It’s the big question all music fans must ponder, how to file their collection? Getintothis’ Peter Guy faces up to the annual task of re-ordering those shelves.
Sunday I did my back in. And used muscles in my legs that hadn’t been used in months.
Nope, I’ve still not joined the gym. As if.
I was embroiled in the constructive – yet infinitely more pitiful challenge of sorting out my record collection.
This quarterly exercise is perhaps the most exhaustive and wretched task known to any music fan.
One in which, if there was any doubt, reaffirms the fact that being a keen follower of all things audio is not some kind of ordination of ‘cool’ but a condition bordering on anal, if not obsessive.
Yet despite the time involved – and not to mention the exhaustive physical and mental complexities – it’s a job that must be completed. Well, I think so, at least to clear some floor space.
I’ve alluded to my database before.
It really is living proof that Nick Hornby‘s High Fidelity (see above) is a work of fact not fiction.
It’s also purely a boy thing.
I really can’t imagine any girl in the world compiling a pathetic compendium of the thousand upon thousand of sounds they own into list format, dishing out ratings and the odd incidental, and purely superflous, note on formats and whether said record includes outtakes etc.
Perhaps if a therapist were to visit my gaff and see me in alphabetising action (technical phrase) I’d be diagnosed with a severe case of OCD.
Either way, with towers of plastic high-rising towards window-ledge height Sunday was a night of painstaking rearranging.
Like the scene in Trainspotting were Mark Renton hopelessly aims to withdraw from skag by assembling his necessary props and aids, so do I in the CD filing process (it is indeed, a most serious of businesses and one not to be entered into lightly):
* Take one computer – complete with months out of date spread sheet.
* Take one chair and cushion – necessary for supporting one’s arse while keying in wanky details that no-one but myself will read, let alone take an interest.
* Take one tall glass of lemon cordial – to refresh when the job becomes stressful and demanding.
* Take one moist cloth – these records have collected several months of stale air and need to be given the kiss of life from said wet rag.
* Take one portable stereo – to reminds oneself on the merits of some records while also providing background relief from the job at hand.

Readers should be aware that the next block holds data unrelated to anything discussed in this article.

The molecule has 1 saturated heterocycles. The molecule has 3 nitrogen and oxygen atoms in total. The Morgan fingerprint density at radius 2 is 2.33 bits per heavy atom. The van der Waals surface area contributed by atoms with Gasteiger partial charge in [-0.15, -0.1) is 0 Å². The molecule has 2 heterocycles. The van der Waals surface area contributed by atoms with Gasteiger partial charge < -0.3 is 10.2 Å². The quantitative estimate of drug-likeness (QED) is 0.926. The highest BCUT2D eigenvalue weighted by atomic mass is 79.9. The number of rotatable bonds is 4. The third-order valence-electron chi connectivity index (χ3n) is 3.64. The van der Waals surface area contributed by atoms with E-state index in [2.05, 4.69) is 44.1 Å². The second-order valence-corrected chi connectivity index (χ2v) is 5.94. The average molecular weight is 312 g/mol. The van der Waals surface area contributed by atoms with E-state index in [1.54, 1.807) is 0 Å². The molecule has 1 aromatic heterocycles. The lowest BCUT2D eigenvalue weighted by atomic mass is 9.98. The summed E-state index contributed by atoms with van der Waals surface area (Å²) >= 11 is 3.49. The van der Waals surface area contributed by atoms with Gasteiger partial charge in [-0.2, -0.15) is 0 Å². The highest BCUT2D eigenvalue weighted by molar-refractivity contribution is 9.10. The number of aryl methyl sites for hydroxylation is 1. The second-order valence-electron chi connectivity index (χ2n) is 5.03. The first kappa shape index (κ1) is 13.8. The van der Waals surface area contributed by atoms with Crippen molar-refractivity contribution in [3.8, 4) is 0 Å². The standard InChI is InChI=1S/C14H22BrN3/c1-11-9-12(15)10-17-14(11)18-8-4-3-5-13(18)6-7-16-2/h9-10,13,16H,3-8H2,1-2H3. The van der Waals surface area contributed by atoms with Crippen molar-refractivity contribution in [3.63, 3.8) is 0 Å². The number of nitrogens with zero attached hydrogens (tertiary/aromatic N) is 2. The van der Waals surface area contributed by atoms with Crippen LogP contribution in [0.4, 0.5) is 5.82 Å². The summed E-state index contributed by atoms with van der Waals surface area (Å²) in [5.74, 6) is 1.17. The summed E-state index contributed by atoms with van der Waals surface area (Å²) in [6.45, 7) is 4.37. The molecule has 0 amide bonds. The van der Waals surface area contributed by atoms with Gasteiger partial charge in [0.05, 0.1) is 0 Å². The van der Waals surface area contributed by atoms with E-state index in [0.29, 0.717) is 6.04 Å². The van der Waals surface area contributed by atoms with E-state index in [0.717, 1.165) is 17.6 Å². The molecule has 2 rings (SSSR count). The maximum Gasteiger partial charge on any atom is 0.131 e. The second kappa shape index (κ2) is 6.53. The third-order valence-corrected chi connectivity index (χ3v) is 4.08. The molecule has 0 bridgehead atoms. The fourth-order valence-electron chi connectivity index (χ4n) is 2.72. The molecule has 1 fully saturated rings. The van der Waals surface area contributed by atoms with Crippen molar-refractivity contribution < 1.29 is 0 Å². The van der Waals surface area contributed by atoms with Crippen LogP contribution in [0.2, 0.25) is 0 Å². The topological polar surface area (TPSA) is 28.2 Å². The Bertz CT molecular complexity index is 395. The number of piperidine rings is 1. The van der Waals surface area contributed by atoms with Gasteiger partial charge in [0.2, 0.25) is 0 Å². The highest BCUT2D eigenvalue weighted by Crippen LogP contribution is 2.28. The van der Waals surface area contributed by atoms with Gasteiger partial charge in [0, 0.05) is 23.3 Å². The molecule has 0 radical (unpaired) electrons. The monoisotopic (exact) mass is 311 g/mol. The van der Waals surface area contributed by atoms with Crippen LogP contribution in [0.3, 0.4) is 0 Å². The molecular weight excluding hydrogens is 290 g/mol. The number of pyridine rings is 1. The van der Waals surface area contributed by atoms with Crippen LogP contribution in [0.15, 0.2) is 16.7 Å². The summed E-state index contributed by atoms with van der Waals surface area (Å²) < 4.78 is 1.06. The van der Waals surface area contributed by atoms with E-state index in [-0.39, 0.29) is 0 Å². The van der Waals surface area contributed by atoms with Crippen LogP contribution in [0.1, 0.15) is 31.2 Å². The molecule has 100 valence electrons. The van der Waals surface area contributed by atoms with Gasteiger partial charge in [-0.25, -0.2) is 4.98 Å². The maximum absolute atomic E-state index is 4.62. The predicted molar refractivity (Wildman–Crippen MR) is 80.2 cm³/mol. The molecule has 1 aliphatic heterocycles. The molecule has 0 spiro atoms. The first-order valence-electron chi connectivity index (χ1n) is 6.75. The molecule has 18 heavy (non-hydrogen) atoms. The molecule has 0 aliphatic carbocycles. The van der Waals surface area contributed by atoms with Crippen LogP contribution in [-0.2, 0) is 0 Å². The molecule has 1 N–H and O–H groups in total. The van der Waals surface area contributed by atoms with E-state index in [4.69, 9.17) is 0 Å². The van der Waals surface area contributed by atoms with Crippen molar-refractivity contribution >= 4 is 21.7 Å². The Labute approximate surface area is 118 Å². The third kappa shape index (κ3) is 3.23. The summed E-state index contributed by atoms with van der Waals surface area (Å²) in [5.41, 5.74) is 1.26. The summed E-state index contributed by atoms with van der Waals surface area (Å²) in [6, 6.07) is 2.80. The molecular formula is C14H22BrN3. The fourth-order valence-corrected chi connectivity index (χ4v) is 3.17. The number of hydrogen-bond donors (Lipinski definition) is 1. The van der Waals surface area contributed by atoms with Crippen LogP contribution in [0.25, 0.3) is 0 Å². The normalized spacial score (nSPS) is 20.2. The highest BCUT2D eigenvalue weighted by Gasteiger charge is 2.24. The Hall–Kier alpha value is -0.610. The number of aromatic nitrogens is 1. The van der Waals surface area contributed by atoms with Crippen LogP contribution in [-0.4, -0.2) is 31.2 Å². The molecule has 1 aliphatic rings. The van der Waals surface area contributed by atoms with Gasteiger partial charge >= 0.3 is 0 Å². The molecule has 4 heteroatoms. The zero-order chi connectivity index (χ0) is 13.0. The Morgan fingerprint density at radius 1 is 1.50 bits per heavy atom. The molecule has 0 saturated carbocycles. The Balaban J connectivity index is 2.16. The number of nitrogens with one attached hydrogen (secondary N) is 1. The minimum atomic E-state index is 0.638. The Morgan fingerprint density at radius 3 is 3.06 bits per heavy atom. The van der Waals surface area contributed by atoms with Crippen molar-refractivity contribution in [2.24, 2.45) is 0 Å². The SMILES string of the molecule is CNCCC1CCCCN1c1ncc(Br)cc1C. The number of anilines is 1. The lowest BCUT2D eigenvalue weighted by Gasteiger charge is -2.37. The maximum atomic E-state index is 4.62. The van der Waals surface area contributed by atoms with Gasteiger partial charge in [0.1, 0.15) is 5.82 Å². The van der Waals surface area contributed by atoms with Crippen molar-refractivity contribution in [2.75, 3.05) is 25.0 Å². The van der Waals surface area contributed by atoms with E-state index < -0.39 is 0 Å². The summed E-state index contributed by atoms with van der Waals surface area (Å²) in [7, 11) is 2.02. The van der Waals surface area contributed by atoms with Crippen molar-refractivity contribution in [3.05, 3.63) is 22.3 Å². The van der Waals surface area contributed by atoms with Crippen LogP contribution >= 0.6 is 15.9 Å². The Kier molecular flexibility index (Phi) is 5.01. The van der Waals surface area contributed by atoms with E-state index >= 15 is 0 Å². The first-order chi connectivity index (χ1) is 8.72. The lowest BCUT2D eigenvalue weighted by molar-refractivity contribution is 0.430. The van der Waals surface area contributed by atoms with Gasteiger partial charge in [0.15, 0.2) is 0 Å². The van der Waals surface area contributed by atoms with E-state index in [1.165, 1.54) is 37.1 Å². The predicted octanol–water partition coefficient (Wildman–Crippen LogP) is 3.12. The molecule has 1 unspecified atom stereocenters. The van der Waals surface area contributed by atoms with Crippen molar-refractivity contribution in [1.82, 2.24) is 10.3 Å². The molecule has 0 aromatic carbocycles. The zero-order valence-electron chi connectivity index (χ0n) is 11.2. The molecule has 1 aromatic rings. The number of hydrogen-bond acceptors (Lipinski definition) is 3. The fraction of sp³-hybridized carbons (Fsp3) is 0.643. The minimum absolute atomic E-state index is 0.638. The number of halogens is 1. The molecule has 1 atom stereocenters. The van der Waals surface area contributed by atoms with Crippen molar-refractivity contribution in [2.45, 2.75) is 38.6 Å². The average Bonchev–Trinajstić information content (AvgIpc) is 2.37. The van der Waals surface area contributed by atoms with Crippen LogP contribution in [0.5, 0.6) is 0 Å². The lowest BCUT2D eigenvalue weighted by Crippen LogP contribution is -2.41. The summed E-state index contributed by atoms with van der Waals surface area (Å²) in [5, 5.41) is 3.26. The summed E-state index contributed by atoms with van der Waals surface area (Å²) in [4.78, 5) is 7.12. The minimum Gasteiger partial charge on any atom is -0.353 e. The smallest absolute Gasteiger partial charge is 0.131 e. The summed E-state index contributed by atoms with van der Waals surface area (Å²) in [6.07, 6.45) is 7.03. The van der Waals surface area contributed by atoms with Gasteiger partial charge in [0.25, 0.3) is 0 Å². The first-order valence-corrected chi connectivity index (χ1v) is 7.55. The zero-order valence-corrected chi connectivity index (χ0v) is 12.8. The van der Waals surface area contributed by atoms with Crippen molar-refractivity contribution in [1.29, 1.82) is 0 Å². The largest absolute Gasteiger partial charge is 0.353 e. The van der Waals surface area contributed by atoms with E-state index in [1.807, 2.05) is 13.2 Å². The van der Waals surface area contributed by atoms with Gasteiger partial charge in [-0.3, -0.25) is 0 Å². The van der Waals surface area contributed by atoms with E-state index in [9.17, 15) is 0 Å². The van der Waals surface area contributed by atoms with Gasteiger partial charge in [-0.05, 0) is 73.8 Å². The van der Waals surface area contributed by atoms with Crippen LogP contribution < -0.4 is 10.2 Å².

* Take several new records – to inject a semblance of sparkle into this most mundane of endeavours.
Having keyed in the database (this took over an hour) and then collated around a hundred CDs ready to be filed on to my sagging shelves – the job of alphabetising comes next – something much harder than you’d think; for instance where does DJ Shadow fall into the great scheme of things? ‘D’ or ‘S’…
Or how about the buggers that are always changing their names A Silver Mt Zion Memorial Orchestra or Thee Silver Mt Zion and the Tra La La Band. I mean, if you’re going to do it, you may as well do it right.
I should note at this juncture, that ‘A-Z’ is surely the only way forward to filing, however, I’ve a handful of mates that arrange their music under genres – but this is far too subjective for my liking and more to the point makes for finding a record an arduous affair.
And then there’s my mate Colin, who fabulously, if rather homosexually, likes to order his by colour code – as in what colour the spine of the records are – presumably so he could make his shelving look pretty. This is of course a FAIL of epic proportions and should not be copied under any circumstances.
Anyways, next up is the Crystal Maze meets Krypton Factor bit as I lift up and down stacks of CDs at a time like some robotic aerobics bod – skillfully not dropping any, so as not to have to reorder them, before nearly three hours later collapsing in a heap of mild satisfaction and muscular discomfort when the process if complete.
I’d be lying if I said the process didn’t give me a certain sense of well-being when complete; surely that’s part of the enjoyment to ‘collecting’.
It also makes me wonder how the music-obsessive children of tomorrow can comprehend doing without record collections (minus artwork and all their glories) instead simply having soundclips on their hard-drives. I suppose they can order them more easily on their computers – and that’ll probably result in less back ache too.
The Deer Tracks: Aurora (forthcoming in Feb)
War Child: Heroes (sampler from forthcoming LP)
Omar Rodriguez Lopez: Old Money
This Will Destroy You/Lymbyc Systym: Field Studies
White Lies: Secrets and Lies